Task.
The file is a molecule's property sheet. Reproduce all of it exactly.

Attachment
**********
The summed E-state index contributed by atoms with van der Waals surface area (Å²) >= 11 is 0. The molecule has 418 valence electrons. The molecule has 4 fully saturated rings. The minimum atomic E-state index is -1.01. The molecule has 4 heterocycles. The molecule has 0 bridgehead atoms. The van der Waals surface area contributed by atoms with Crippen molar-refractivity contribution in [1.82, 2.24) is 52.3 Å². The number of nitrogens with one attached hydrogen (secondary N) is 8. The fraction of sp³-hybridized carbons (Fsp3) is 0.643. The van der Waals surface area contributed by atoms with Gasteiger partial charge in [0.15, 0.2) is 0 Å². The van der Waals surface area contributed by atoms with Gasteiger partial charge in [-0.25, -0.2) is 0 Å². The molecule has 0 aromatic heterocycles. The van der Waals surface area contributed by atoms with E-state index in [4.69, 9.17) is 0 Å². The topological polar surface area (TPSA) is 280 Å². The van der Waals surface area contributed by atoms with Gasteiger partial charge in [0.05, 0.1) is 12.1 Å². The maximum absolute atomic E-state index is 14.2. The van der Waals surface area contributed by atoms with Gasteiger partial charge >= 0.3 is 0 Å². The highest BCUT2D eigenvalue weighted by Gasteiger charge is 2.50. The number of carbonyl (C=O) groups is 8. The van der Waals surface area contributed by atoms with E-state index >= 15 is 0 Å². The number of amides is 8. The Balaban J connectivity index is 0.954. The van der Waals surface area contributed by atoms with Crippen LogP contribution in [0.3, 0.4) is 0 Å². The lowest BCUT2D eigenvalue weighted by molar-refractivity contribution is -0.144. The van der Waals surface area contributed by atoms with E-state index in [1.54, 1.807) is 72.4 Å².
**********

The summed E-state index contributed by atoms with van der Waals surface area (Å²) >= 11 is 0. The molecule has 418 valence electrons. The molecule has 4 fully saturated rings. The minimum atomic E-state index is -1.01. The molecule has 4 heterocycles. The molecule has 0 bridgehead atoms. The van der Waals surface area contributed by atoms with Crippen molar-refractivity contribution in [1.82, 2.24) is 52.3 Å². The number of nitrogens with one attached hydrogen (secondary N) is 8. The fraction of sp³-hybridized carbons (Fsp3) is 0.643. The van der Waals surface area contributed by atoms with Gasteiger partial charge in [0.15, 0.2) is 0 Å². The van der Waals surface area contributed by atoms with Gasteiger partial charge in [-0.25, -0.2) is 0 Å². The molecule has 0 aromatic heterocycles. The van der Waals surface area contributed by atoms with E-state index in [4.69, 9.17) is 0 Å². The topological polar surface area (TPSA) is 280 Å². The van der Waals surface area contributed by atoms with Gasteiger partial charge in [0.05, 0.1) is 12.1 Å². The maximum absolute atomic E-state index is 14.2. The van der Waals surface area contributed by atoms with Gasteiger partial charge >= 0.3 is 0 Å². The highest BCUT2D eigenvalue weighted by Gasteiger charge is 2.50. The number of carbonyl (C=O) groups is 8. The van der Waals surface area contributed by atoms with E-state index >= 15 is 0 Å². The number of amides is 8. The Balaban J connectivity index is 0.954. The van der Waals surface area contributed by atoms with Crippen LogP contribution in [0.3, 0.4) is 0 Å². The lowest BCUT2D eigenvalue weighted by molar-refractivity contribution is -0.144. The van der Waals surface area contributed by atoms with E-state index in [1.54, 1.807) is 72.4 Å².